The participating organizations chose a repertoire that includes familiar music, regardless of whether you're an opera or symphony aficionado. "Even if people aren't familiar with the opera or Broadway, there's a very good chance that they'll recognize the songs," explains Lockington. "At the end of the first half of this program, people are going to hear part of Carmina Burana. A lot of people will be very familiar with the repetitive, dramatic quality of the music, which has been used in many different settings. The ballet will be dancing to the music. So the musical piece will be familiar and it will be enhanced by the spectacular dancing of the ballet company."
photo courtesy of Grand Rapids Ballet
Audiences will be further moved by LiveArts' use of technology and creativity to add to the depth of their experience. "In addition to hearing the music and watching the performers, people will see images of the performers larger than life on the screens as well as coordinated lighting and graphical images," says Nelson. "In an ordinary concert presentation of the symphony, we're asking people to use their imagination," he explains. "This show is different because throughout the evening, there's a variety of visual enhancement. The entire evening is a musical performance and a visual presentation."
Despite the number of performers and the various organizations involved, Buchman's artistic direction keeps it from feeling like a potpourri, says Lockington. "Each of the elements are a part of the journey, which reflects the path towards potential mastery of an instrument."
Buchman says it's a great example of different genres coming together for one purpose. "There are moments when I'm not even sure that the audience will know that were switching from one genre to another! I think that musically it will be as seamless as the visuals," he says.
Another novel aspect for audience members will be that not all of the performances originate on a traditional front-of-the-room stage. "We've really worked to break down the boundaries of what the stage is," explains Buchman. "We're creating a series of elevations where things are happening, this expands out into the arena itself, onto the arena floor at times and into the aisles. The audience will have the sensation of not knowing where the next moment will be playing, which will add to the beauty and wonder of the evening."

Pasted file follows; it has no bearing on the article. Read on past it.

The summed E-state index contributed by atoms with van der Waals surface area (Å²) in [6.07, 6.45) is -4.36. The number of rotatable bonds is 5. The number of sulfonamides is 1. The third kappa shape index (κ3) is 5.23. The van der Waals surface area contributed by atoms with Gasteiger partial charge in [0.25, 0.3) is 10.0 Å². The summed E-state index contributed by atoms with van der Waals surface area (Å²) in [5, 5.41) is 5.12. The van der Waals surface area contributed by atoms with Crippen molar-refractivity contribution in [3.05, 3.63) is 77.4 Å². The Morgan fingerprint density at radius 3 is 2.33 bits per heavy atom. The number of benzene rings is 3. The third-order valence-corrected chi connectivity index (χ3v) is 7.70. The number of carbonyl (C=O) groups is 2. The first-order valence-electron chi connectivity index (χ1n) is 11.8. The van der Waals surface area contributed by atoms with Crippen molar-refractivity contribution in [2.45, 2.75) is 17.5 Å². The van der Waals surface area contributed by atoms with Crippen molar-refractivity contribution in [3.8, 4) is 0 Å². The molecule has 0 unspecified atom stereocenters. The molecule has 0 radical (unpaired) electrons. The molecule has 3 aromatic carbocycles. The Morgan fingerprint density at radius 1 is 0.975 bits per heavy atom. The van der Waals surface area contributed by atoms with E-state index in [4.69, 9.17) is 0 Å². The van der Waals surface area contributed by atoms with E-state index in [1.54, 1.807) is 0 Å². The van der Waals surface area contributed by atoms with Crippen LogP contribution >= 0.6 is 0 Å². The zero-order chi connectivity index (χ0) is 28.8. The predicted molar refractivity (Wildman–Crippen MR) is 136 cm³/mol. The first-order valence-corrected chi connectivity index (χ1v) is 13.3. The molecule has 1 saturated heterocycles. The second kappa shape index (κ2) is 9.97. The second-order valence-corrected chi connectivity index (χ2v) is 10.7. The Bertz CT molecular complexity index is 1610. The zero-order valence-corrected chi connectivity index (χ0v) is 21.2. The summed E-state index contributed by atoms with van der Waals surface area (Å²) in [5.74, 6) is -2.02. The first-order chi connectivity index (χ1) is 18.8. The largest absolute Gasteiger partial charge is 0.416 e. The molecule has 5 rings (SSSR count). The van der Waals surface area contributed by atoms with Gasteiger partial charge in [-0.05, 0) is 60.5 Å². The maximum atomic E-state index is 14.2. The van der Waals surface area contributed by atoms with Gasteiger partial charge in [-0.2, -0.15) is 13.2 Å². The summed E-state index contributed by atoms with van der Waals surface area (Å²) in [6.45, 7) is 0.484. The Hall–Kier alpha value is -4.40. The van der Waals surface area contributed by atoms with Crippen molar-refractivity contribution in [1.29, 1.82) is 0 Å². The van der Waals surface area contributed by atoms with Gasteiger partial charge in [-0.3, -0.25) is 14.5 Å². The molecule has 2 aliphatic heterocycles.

Grand Rapids Symphony Chorus, photo courtesy of Grand Rapids Symphony
"There's a moment which will be very exciting because the whole auditorium will feel like a mass choir," says Lockington. "But right after that we're playing part of Beethoven's 9th Symphony and my hope is that people will be inspired to hum along with the beginning of it. Its a melody that people are very familiar with and I love the idea that people will feel relaxed enough that they can actually join in with this iconic melody that points towards the brotherhood and sisterhood of humanity and speaks directly to the creativity of every individual."
"My hope is that well give people something they'll take away for a very long time," says Buchman. "We've all had events in our life that we can look back on twenty or thirty years later and identify as the moment when we felt something that made us change the way we thought about ourselves. It's a moment that lasts beyond the moment. That really is the focus of what were trying to create."
"This is a celebration of beauty on every level. Its about the beauty of the human spirit. I think its going to be visually beautiful, sonically beautiful, and I want people to feel that theyve taken a core of beauty home with them," says Lockington.